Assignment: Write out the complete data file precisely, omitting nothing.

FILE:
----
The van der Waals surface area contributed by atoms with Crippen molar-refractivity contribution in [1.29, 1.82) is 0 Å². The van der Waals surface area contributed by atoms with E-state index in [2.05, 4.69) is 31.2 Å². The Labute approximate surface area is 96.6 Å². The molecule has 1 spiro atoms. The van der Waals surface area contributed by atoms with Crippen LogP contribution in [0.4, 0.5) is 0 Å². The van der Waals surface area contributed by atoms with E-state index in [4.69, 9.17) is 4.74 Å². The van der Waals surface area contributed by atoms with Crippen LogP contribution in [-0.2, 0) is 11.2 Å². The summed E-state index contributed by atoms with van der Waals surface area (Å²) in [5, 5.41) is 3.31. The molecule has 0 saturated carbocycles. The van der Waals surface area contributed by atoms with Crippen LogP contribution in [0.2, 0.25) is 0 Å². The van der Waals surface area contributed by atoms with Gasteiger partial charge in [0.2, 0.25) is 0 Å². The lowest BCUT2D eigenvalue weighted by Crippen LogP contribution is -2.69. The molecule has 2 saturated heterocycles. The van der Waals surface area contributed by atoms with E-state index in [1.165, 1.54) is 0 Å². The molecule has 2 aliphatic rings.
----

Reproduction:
The van der Waals surface area contributed by atoms with Crippen molar-refractivity contribution in [1.29, 1.82) is 0 Å². The van der Waals surface area contributed by atoms with E-state index in [2.05, 4.69) is 31.2 Å². The Labute approximate surface area is 96.6 Å². The molecule has 1 spiro atoms. The van der Waals surface area contributed by atoms with Crippen LogP contribution in [0.4, 0.5) is 0 Å². The van der Waals surface area contributed by atoms with E-state index in [4.69, 9.17) is 4.74 Å². The van der Waals surface area contributed by atoms with Crippen LogP contribution in [-0.2, 0) is 11.2 Å². The summed E-state index contributed by atoms with van der Waals surface area (Å²) in [5, 5.41) is 3.31. The molecule has 0 saturated carbocycles. The van der Waals surface area contributed by atoms with Crippen LogP contribution in [0.2, 0.25) is 0 Å². The van der Waals surface area contributed by atoms with Gasteiger partial charge in [0.2, 0.25) is 0 Å². The lowest BCUT2D eigenvalue weighted by Crippen LogP contribution is -2.69. The molecule has 2 saturated heterocycles. The van der Waals surface area contributed by atoms with E-state index in [1.165, 1.54) is 0 Å². The molecule has 2 aliphatic rings.